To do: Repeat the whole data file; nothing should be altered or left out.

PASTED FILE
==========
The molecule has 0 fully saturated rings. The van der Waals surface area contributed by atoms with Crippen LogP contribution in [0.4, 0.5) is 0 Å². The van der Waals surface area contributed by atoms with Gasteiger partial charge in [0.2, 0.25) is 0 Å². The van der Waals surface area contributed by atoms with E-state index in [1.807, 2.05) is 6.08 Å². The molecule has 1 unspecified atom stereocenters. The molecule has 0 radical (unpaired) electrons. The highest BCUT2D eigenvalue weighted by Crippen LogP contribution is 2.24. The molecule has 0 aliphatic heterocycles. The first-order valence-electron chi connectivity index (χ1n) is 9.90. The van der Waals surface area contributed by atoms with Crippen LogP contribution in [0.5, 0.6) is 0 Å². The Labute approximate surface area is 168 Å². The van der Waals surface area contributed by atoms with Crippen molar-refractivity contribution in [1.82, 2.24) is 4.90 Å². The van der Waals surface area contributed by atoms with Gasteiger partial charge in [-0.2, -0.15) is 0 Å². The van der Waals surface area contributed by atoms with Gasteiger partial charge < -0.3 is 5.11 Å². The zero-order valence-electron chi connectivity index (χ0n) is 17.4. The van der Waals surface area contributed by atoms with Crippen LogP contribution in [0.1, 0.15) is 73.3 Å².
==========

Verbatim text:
The molecule has 0 fully saturated rings. The van der Waals surface area contributed by atoms with Crippen LogP contribution in [0.4, 0.5) is 0 Å². The van der Waals surface area contributed by atoms with Gasteiger partial charge in [0.2, 0.25) is 0 Å². The van der Waals surface area contributed by atoms with E-state index in [1.807, 2.05) is 6.08 Å². The molecule has 1 unspecified atom stereocenters. The molecule has 0 radical (unpaired) electrons. The highest BCUT2D eigenvalue weighted by Crippen LogP contribution is 2.24. The molecule has 0 aliphatic heterocycles. The first-order valence-electron chi connectivity index (χ1n) is 9.90. The van der Waals surface area contributed by atoms with Crippen LogP contribution in [0.5, 0.6) is 0 Å². The Labute approximate surface area is 168 Å². The van der Waals surface area contributed by atoms with Crippen molar-refractivity contribution in [1.82, 2.24) is 4.90 Å². The van der Waals surface area contributed by atoms with Gasteiger partial charge in [-0.2, -0.15) is 0 Å². The van der Waals surface area contributed by atoms with Gasteiger partial charge < -0.3 is 5.11 Å². The zero-order valence-electron chi connectivity index (χ0n) is 17.4. The van der Waals surface area contributed by atoms with Crippen LogP contribution in [0.1, 0.15) is 73.3 Å².